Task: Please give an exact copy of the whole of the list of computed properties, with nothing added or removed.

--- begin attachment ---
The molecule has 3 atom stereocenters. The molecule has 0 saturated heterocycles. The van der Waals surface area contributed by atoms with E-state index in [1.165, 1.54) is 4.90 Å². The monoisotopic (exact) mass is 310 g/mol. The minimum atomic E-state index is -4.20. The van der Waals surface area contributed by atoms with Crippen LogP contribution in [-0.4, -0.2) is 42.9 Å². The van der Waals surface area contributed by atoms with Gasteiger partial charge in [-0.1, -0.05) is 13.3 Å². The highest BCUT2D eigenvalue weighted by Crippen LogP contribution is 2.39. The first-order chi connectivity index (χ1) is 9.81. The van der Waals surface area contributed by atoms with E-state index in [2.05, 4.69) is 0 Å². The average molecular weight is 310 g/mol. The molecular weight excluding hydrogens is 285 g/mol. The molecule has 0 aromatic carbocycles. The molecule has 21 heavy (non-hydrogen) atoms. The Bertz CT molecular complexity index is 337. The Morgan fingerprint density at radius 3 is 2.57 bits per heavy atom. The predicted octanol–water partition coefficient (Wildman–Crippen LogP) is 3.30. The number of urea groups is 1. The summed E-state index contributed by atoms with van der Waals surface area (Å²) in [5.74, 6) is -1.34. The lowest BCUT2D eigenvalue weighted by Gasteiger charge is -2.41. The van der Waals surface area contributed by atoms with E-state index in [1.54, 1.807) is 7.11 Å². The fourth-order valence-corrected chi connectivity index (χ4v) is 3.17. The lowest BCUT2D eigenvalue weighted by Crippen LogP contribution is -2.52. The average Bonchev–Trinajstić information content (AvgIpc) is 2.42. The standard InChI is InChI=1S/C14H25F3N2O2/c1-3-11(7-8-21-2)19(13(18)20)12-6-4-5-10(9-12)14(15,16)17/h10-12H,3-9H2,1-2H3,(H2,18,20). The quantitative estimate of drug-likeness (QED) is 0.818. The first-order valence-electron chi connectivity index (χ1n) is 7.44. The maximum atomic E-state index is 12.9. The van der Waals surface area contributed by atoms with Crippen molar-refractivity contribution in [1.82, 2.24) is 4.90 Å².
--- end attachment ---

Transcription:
The molecule has 3 atom stereocenters. The molecule has 0 saturated heterocycles. The van der Waals surface area contributed by atoms with E-state index in [1.165, 1.54) is 4.90 Å². The monoisotopic (exact) mass is 310 g/mol. The minimum atomic E-state index is -4.20. The van der Waals surface area contributed by atoms with Crippen LogP contribution in [-0.4, -0.2) is 42.9 Å². The van der Waals surface area contributed by atoms with Gasteiger partial charge in [-0.1, -0.05) is 13.3 Å². The highest BCUT2D eigenvalue weighted by Crippen LogP contribution is 2.39. The first-order chi connectivity index (χ1) is 9.81. The van der Waals surface area contributed by atoms with E-state index in [2.05, 4.69) is 0 Å². The average molecular weight is 310 g/mol. The molecular weight excluding hydrogens is 285 g/mol. The molecule has 0 aromatic carbocycles. The molecule has 21 heavy (non-hydrogen) atoms. The Bertz CT molecular complexity index is 337. The Morgan fingerprint density at radius 3 is 2.57 bits per heavy atom. The predicted octanol–water partition coefficient (Wildman–Crippen LogP) is 3.30. The number of urea groups is 1. The summed E-state index contributed by atoms with van der Waals surface area (Å²) in [5.74, 6) is -1.34. The lowest BCUT2D eigenvalue weighted by Gasteiger charge is -2.41. The van der Waals surface area contributed by atoms with E-state index in [1.54, 1.807) is 7.11 Å². The fourth-order valence-corrected chi connectivity index (χ4v) is 3.17. The lowest BCUT2D eigenvalue weighted by Crippen LogP contribution is -2.52. The average Bonchev–Trinajstić information content (AvgIpc) is 2.42. The standard InChI is InChI=1S/C14H25F3N2O2/c1-3-11(7-8-21-2)19(13(18)20)12-6-4-5-10(9-12)14(15,16)17/h10-12H,3-9H2,1-2H3,(H2,18,20). The quantitative estimate of drug-likeness (QED) is 0.818. The first-order valence-electron chi connectivity index (χ1n) is 7.44. The maximum atomic E-state index is 12.9. The van der Waals surface area contributed by atoms with Crippen molar-refractivity contribution in [1.82, 2.24) is 4.90 Å².